There's no perfect answer to what you're asking, otherwise everyone would be doing it. With $7mm, most people don't want to pay the taxes, and it's hard to entrust all that money to a syndicator. 

Probably not you cup of tea, given that you guys are brokers, but why not keep the assets and get decent property management in place? I’m assuming Korea town in LA is still gentrifying and improving, so probably will have good future appreciation. (Blue chip assets are usually worth keeping.) If it were me I’d seriously consider that. 

my2c

If it wasn't obvious enough, "Opportunity Zones Are Dangerous" was the hasty generalization.

Originally posted by @Ben Leybovich :
Originally posted by @Matt Ward:

@Ben Leybovich seems like a hasty generalization. Just because something is new doesn’t mean it’s bad. There are several good operators out there executing sound strategies to run a QZ Fund. That said, I’d agree that there are more “bad apples” than good ones.

I said: "...Not all, but very many of the deals being done are fundamentally flawed..."

To which you said: "I’d agree that there are more “bad apples” than good ones"

I suppose you agree with my hasty generalization...lol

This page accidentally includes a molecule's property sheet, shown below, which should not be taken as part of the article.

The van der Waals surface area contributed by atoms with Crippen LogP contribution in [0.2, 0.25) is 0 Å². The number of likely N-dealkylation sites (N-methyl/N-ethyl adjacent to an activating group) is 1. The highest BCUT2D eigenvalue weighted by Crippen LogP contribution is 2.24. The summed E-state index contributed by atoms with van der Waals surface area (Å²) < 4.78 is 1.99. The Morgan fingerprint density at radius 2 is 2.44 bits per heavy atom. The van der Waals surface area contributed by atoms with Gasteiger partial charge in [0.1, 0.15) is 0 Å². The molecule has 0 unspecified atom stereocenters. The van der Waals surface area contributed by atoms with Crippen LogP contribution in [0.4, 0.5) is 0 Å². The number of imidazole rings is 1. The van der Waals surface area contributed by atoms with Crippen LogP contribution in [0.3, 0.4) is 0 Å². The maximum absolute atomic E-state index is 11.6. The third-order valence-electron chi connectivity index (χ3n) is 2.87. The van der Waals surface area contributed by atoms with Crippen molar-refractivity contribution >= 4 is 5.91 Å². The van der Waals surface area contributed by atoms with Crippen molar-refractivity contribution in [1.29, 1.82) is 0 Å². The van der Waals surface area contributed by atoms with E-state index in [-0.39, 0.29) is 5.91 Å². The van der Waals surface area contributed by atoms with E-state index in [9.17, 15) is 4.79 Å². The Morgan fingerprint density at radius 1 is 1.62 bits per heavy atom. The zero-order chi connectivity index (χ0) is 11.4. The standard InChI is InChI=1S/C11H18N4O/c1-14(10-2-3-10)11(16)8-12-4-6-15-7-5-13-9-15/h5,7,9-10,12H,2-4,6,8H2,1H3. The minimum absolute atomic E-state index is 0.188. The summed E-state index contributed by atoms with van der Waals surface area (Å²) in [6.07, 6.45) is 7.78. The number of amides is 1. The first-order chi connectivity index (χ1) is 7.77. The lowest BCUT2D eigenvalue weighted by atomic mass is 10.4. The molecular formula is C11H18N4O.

Originally posted by @Matt Ward :
If it wasn't obvious enough, "Opportunity Zones Are Dangerous" was the hasty generalization.

Originally posted by @Ben Leybovich:
Originally posted by @Matt Ward:

@Ben Leybovich seems like a hasty generalization. Just because something is new doesn’t mean it’s bad. There are several good operators out there executing sound strategies to run a QZ Fund. That said, I’d agree that there are more “bad apples” than good ones.

I said: "...Not all, but very many of the deals being done are fundamentally flawed..."

To which you said: "I’d agree that there are more “bad apples” than good ones"

I suppose you agree with my hasty generalization...lol

 If there are more bad apples than good, an investment vehicle can and should be generealized as dangerous by a rational observer :)

Thank you all who reached out and provided valuable information. Seller is interested in rolling their funds into a syndication project most likely through a Monetized DST TIC structure. We're still pencilling out the details, however, if you have a deal you're looking to raise capital for, inbox me with the details on the project, your company, and fee structure to all parties involved. Thanks

We have an offer on the 33 unit development site next door as well so if you know anyone looking to buy a value add 32 unit apartment complex in Los Angeles, feel free to reach out.